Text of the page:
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A Best Shot

North Deals
N-S Vul
K 10 7 6 4
A J 10 7 6
4 2
A K 9 8 7 5 3 2
8 5
West North East South
1 2 3
Pass 3 NT Pass 4
All Pass

West led a spade, declarer ducked from dummy, and East won the K and continued the suit. Declarer then played a third round of spades, pitching his diamond loser, West ruffing.
West then tried to take his side's diamond tricks, leading the Q. Declarer covered with the K, East played the ace, and declarer ruffed.
Declarer drew two rounds of trumps, both following. With West's ruff, that accounted for all the outside trumps.
10 7 4
A J 10 7
9 8 7 5 3
8 5
The declarer I was watching looked at this situation and did not see his chance for an overtrick. Instead, he just lead a club to dummy. He got lucky. West, holding the K-Q, failed to split her honors, and declarer made 11 tricks.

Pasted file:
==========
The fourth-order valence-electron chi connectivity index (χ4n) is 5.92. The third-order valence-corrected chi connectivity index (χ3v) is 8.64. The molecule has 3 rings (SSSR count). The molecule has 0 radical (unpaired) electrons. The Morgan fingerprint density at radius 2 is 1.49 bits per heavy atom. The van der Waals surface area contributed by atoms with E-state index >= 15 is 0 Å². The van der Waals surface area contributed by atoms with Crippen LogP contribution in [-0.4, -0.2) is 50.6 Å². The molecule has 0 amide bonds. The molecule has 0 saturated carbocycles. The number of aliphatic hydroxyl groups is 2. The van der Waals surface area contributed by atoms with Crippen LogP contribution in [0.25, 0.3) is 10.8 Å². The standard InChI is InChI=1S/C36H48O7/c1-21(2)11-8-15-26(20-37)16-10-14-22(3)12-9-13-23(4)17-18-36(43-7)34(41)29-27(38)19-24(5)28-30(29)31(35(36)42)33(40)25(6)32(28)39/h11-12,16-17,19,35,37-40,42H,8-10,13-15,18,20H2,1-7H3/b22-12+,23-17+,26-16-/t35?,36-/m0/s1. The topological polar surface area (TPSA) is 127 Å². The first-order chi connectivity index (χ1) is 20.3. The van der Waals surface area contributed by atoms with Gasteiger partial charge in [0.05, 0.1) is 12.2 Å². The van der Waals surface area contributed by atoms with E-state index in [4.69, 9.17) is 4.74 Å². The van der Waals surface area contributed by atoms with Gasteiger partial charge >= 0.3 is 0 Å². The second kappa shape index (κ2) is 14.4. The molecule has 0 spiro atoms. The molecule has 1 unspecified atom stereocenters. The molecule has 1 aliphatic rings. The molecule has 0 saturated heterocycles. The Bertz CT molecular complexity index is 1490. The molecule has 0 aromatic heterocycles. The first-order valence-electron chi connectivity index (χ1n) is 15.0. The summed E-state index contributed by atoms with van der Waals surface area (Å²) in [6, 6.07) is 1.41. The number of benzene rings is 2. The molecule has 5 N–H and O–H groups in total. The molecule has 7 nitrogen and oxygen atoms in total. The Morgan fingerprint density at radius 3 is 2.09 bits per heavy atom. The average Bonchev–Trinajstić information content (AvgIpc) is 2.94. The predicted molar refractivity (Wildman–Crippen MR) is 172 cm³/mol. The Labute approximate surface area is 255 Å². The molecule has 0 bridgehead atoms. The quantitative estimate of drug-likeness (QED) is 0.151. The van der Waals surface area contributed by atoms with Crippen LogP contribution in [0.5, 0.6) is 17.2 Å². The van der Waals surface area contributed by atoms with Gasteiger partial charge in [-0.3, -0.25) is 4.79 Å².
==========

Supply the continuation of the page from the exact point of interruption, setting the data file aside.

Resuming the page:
But wait, if West has the K-Q, why play for her to misdefend? Instead, play her for the J. On the run of the hearts, the situation is:
8 5
On the last heart, West must give up in one of the minors.
The full deal was:
K 10 7 6 4
A J 10 7 6
8 6
Q J 6
Q J 9 3
K Q 4 3
K 10 9 7 5 3
10 4
A 8 2
9 2
4 2
A K 9 8 7 5 3 2
8 5
Note that this contract can be set with a K lead.
It could also have been set with a club shift after the spade lead. Declarer would be forced to win in dummy. In danger of losing a heart, a diamond, a club and a spade, declarer has to pitch a minor loser immediately. If Declarer pitches his diamond on the third spade, West leads a high club and a third round of clubs, and East ruffs with the ten, promoting a second trump trick for the defense. If Declarer pitches a club, then West leads a diamond to East's ace and East and East leads a fourth round of spades, again promoting a second trump trick for the defense.
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Thomas Andrews (bridge@thomasoandrews.com), © 1995-2009.
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